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Filed under: Facebook • Flickr • Internet • iPhone • online news • schools • Twitter

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June 15, 2009

'Hunch' knew what I would decide

Posted: 09:23 AM ET

When you first hear about Hunch, a new site that says it helps people make decisions, it's easy to be skeptical.

But, before you write the site off entirely, consider the fact that Hunch is really more about information than decisions. Hunch essentially is a site that makes searching the Internet fun.

In a recent interview with, Caterina Fake, the site's founder, was careful to say that Hunch is not a search engine, it's "something new." That's true. But it does what Google, Bing and Wolfram Alpha all want to do: it learns something about you and then answers your questions, without sending you to a middle-man Web page that contains a giant list of hyperlinks that may or may not have what you're looking for.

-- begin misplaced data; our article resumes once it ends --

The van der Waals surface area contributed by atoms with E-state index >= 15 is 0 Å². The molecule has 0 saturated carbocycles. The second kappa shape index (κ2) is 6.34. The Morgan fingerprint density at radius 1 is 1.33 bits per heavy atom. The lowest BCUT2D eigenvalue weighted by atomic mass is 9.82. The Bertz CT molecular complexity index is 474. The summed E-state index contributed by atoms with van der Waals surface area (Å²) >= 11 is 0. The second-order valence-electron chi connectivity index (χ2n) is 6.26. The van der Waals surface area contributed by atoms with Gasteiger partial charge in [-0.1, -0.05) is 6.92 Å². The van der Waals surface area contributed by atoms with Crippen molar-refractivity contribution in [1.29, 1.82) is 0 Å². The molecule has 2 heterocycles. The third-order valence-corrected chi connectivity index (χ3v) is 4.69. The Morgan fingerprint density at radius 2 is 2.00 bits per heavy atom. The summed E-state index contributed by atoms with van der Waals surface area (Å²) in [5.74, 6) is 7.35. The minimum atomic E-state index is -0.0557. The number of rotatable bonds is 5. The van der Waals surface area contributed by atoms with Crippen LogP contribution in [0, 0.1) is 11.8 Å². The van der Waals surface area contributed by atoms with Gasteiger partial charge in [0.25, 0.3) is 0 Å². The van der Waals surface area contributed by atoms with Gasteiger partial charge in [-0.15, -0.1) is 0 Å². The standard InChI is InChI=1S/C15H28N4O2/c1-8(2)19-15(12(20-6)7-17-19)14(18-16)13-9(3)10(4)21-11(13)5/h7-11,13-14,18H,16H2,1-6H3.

Hunch isn't perfect, but, as Fake points out, it should get better over time, since its computers learn from all the people who use it.

I tested the site ahead of its public launch Monday, and it seemed to know me pretty well. I asked the site which Atlanta neighborhood I should live in, and Hunch's top response was my actual neighborhood. I asked Hunch what blogs I should read and the site spat back a couple of sites I do read and one, called Notcot, that I hadn't seen before, but do find to be neat.

It missed on some other topics, though. For instance, Hunch told me that, if I ever wanted to pick another line of work, I should be an electrical engineer. No chance there.

It's also important that Hunch is pretty fun to use. Using the site feels like taking a bunch of online quizzes, which already are popular on online social networks.

Check the site out and let me know what you think. Also listen to this short clip from my interview with Fake, who also is a co-founder of Flickr. It's my favorite part of our conversation. In it, she explains why she thinks the Internet is so powerful.

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Filed under: Caterina Fake • Flickr • Google • Hunch • search engines

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May 21, 2009

Study: Photos stay online after you delete them

Posted: 09:20 AM ET

The buzz online this morning is about a Cambridge University project that found photos posted to some social networks, blog and photo-sharing sites stick around after they're deleted by users.